Dr. Steve Lucas and Dr. Laura Taalman recently developed a computationally reasonable method for creating 3D-printable designs for chaotic attractors. Our goal was to provide three-dimensional physical, tangible models based on the beautiful two-dimensional renders of these objects created by artist and photographer Phillipe Put.
Our method takes as input a set of differential equations and initial values, produces a sequence of datapoints in MATLAB spaced by curvature constraints, and “sweeps” that data into a curve-surrounding polyhedron in OpenSCAD. The image to the left shows our 3D printed model of the Aizawa Attractor.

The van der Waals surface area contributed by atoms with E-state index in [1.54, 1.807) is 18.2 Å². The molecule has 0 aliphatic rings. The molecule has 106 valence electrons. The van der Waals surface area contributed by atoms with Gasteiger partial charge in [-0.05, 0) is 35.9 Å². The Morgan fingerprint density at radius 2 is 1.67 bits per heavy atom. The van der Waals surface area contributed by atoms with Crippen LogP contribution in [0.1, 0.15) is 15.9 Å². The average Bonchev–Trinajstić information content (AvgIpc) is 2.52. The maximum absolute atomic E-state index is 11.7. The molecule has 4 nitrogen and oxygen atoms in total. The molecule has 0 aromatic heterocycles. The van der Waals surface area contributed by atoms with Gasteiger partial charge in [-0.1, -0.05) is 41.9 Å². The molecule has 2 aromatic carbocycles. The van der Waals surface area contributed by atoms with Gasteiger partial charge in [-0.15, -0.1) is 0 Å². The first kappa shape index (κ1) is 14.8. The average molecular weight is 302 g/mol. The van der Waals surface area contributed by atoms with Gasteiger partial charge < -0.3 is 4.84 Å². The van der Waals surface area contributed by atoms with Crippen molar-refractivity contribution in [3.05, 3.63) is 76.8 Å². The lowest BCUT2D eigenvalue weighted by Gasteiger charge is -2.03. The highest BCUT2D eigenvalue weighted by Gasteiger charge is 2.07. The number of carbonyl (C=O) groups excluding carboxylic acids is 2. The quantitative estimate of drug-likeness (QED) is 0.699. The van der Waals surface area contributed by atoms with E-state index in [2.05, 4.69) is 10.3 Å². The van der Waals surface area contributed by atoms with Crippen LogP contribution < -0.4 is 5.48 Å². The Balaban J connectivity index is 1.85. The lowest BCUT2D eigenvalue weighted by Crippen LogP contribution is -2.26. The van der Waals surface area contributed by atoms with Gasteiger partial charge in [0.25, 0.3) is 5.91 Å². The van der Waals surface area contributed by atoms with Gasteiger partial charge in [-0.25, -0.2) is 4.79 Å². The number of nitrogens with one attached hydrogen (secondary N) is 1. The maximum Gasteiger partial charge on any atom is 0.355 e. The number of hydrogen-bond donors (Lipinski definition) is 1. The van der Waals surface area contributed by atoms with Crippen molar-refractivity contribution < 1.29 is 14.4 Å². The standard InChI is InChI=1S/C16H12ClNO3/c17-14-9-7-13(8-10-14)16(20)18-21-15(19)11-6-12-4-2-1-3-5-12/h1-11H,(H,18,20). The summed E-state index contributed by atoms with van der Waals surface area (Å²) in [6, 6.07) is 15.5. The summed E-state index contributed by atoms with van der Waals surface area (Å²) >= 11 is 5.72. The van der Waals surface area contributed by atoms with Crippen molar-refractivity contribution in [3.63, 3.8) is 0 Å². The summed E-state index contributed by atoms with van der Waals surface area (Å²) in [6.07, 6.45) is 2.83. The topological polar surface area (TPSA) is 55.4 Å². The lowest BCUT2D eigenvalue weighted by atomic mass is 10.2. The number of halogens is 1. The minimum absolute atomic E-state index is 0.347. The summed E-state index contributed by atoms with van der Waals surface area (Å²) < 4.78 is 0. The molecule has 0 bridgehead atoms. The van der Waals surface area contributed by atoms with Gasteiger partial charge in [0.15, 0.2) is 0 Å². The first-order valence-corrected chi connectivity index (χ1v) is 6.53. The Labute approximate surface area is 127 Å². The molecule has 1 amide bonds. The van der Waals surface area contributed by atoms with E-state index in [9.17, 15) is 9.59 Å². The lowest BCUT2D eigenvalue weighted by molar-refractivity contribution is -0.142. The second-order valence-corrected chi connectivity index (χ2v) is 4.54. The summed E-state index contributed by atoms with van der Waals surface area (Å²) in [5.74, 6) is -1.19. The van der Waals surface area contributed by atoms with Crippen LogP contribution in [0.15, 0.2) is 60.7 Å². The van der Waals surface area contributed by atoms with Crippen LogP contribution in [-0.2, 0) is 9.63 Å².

Students participating in this project would take our design files and print prototypes of the models on the Lab’s Form2 SLA resin printer, after helping to decide which subsets of datapoints produce the most visually desirable models. Post-processing will involve washing and curing the prints, cleaning up supports, sanding, and polishing.
We have a partial draft of a paper on our process that we intend to send out to a journal. Students interested in advanced involvement can request to become co-authors and help ready this paper for publication.